THE ABILITY TO PARTICIPATE IN SOCIAL ROLES AND ACTIVITIES IN WEARERS OF UNILATERAL TRANSRADIAL PROSTHESES
The literature related to upper limb prosthetic rehabilitation has largely focused on body structure and function. The constructs of activity limitation and participation restriction are comparatively under represented. The intent of this effort was to assess the related constructs of activity and participation among a cohort of individuals using unilateral transradial prostheses and correlate these findings against measures of upper limb function, satisfaction, quality of life, prosthetic wear time and pain interference.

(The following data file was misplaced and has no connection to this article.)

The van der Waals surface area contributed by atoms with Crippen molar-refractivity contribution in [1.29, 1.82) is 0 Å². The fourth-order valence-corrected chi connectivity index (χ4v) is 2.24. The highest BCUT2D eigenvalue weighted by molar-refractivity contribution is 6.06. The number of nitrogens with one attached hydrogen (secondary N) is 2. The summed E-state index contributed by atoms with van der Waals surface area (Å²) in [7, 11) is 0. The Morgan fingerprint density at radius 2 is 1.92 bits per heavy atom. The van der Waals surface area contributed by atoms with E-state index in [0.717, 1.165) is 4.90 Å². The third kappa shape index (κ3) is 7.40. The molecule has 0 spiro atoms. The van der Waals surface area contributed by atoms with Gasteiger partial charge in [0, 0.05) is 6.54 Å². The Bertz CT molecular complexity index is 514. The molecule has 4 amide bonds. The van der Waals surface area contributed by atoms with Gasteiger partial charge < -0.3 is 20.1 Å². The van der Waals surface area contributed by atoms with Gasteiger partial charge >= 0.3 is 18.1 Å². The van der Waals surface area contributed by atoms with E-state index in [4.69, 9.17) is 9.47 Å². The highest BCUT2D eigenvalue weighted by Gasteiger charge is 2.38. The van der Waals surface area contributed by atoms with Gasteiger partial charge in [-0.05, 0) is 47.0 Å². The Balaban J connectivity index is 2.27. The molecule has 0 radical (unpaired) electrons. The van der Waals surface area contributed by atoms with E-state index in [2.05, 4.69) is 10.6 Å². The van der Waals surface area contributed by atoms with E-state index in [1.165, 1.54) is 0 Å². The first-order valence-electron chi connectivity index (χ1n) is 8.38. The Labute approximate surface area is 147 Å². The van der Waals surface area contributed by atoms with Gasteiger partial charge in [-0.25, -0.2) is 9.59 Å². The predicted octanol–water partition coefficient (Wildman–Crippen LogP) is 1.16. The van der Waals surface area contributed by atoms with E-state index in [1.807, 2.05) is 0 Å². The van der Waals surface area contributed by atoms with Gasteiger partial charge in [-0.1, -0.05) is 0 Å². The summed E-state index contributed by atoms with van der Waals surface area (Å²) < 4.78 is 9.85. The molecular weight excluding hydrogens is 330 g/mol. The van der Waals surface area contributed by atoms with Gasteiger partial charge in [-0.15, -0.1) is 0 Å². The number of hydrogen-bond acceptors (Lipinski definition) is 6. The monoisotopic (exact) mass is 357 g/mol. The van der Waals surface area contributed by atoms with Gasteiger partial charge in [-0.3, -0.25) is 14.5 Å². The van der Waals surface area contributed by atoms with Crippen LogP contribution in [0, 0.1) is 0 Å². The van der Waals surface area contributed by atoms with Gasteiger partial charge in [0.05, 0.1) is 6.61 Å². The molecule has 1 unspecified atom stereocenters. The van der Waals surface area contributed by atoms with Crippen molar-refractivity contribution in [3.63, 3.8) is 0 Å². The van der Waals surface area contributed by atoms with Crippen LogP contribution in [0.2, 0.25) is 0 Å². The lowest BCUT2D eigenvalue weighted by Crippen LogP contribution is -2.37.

We observed the strongest correlation of patient reported activity and participation to be an individual’s perceived bimanual upper limb function as measured by a custom PROMIS short form (r=0.74). Additionally, strong correlations were observed between activity and participation values and perceptions of both quality of life (r=0.44) and satisfaction with life (r=.37). The additional constructs of pain interference (r=.34) and reported prosthesis wear times (r=.32) also demonstrated weaker correlations with activity and participation.